told the BBC if Iraq failed to comply with recent UN resolutions, the international community "is going to have to do something about it".

According to Lord Robertson: "There is certainly a military capability being put in place, and frankly the history of dealing with Saddam means that unless he knows that there are going to be severe consequences, he just simply ignores the will of the international community...There is a certain amount of rhetoric, but in reality President Bush has strongly placed his country in the fold of Nato and also within international, multilateral institutions."
Which seems to strike exactly the right note.

I have to admit that as push has come to shove, criticism and opposition from European countries has become more muted. Or, if you will, France and Germany have lowered their own rhetoric (which it can be argued was engaged in for various political reasons, one could argue just as various Gulf States that have given fairly public "private" assurances that they'll be with us when we act have often said otherwise to domestic audiences) and there seems to be a consensus in favor of war. I would argue that consensus would not have formed - we would not have achieved the resolve that seems to be building - if the much-criticized American administration had not demonstrated its own resolve and seriousness in the face of opposition. It would have been, at best, 1998 all over again, where everyone talked a good game but in the end Saddam got what he wanted and there was no consensus for doing anything serious about it. In other words, we're where we are now, with a growing consensus, precisely because America (and Britain and some others) demonstrated we were willing to act even if some of our "allies" disagreed. As I was writing at the time, I knew that in the end countries like France would want to be in - they wouldn't want to be left "out", since that would likely cut them out of input into decisions regarding post-Saddam Iraq. (Merde in France noticed the same thing. Why link to my own post when I can link to someone else pointing it out?)

So while I acknowledge and am happy that there is growing international support, and Donald Sensing may be right that International support is "crucial", how it was achieved was not a model of everyone getting together, deliberating on the merits, and coming to an agreement. It's the acceptance of inevitability, very much to be contrasted with the feckless irresolution of '98, and is the result not of common agreement but of the fact that there was an American administration that would not be dissuaded by the objections of the "international community". More on that, and the crucially of international support, in a post this weekend perhaps.

It may be crucial, but how it is achieved does not resemble the processes taught in High School "model UN" exercises.

Three cheers for Robertson, however, who is precisely right in emphasizing the moral imperitive not of avoiding war, but of engaging in it when appropriate, and that this is one of those times where, if push comes to shove, it is "peace" that would be the immoral policy. The Financial Times, likewise, is right to contrast him with those that the article does, and right to give Robertson the headline and emphasize the morality-based arguments he made in his remarks.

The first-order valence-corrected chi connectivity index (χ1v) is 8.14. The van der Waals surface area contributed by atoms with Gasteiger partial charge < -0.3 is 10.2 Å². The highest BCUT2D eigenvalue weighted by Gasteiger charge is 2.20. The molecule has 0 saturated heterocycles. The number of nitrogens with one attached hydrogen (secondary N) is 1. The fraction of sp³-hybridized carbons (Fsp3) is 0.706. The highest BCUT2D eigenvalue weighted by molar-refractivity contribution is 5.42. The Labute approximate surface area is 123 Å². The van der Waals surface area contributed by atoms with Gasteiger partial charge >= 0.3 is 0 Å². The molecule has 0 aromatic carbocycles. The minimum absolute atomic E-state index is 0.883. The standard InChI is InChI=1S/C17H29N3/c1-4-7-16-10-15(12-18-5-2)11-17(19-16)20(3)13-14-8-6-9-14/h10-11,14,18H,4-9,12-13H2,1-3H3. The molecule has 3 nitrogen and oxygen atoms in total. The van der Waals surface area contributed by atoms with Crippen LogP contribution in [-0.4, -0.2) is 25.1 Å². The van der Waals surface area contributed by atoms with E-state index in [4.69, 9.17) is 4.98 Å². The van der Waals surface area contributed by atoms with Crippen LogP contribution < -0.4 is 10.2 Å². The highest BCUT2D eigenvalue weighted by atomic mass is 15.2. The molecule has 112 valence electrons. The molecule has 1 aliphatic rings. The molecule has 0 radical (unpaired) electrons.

First Time Jobless Claims way down.
Steven Den Beste writes of Socialism in this post on management styles. It's an excellent post and as usual I quibble with a very small part of it. I quibble, because I care, could be a motto of this site. I agree with Steven's most important points in that "Theory Y" post.
But least of the Marxist sort, it's not accurate for him to to say:
"Theory Y can't be applied because that requires unequal reward, which is anathema to Socialism."
A lot of the people attracted to Socialism because of an attraction to equality of outcome believe that, but it's never true in application (note I use application, rather than practice - people might say of "in practice" that "well, they weren't applying the theory properly" - but they were applying the theory). What is true in application is that there is a weak (non-existent) link between merit and reward (and thus anyone that works well, has good ideas, but is, say, eccentric, doesn't fit in to "office politics", and is critical of the system, when or if they may ask for a reward for hard work and achievement, can be told that they don't "need" more than their fellows so don't get any; the kind of person regularly portrayed as heroes who "buck the system" in American film, literature, TV shows, and the like).

But "to each according to his need" is and was used as the perfect justification by nomenclatura for their possession of dachas, Zil limousines, nubile gymnasts, you name it. Their position in society gave them deep need for the ability to relax and reflect, so they could rest their mind and body in order to be able to ponder how best to guide society (these were on the order of the rationalizations used).

Which is, in a weaker (far less Gulag-driven, and much more benign in general) form, what is found in Socialist Europe. Fans of the European system often say that they have "less social inequality" there, and in general this is true. But in other, significant ways it is not true (in monetary/economic terms it is more true, actually, than it is in real social terms, where deference to ones superiors and betters is still expected - and, as Steven also pointed out in a recent post, has virtually vanished in America, for mostly the good but with a few {mostly minor} drawbacks; this is another one of the things that has always distinguished America from Europe, but still, as recently as the early '60s, well, lets just say this is another of the categories where there have been two steps forward and people need to be a lot less deferential). Back to Socialism and inequality/unequal reward: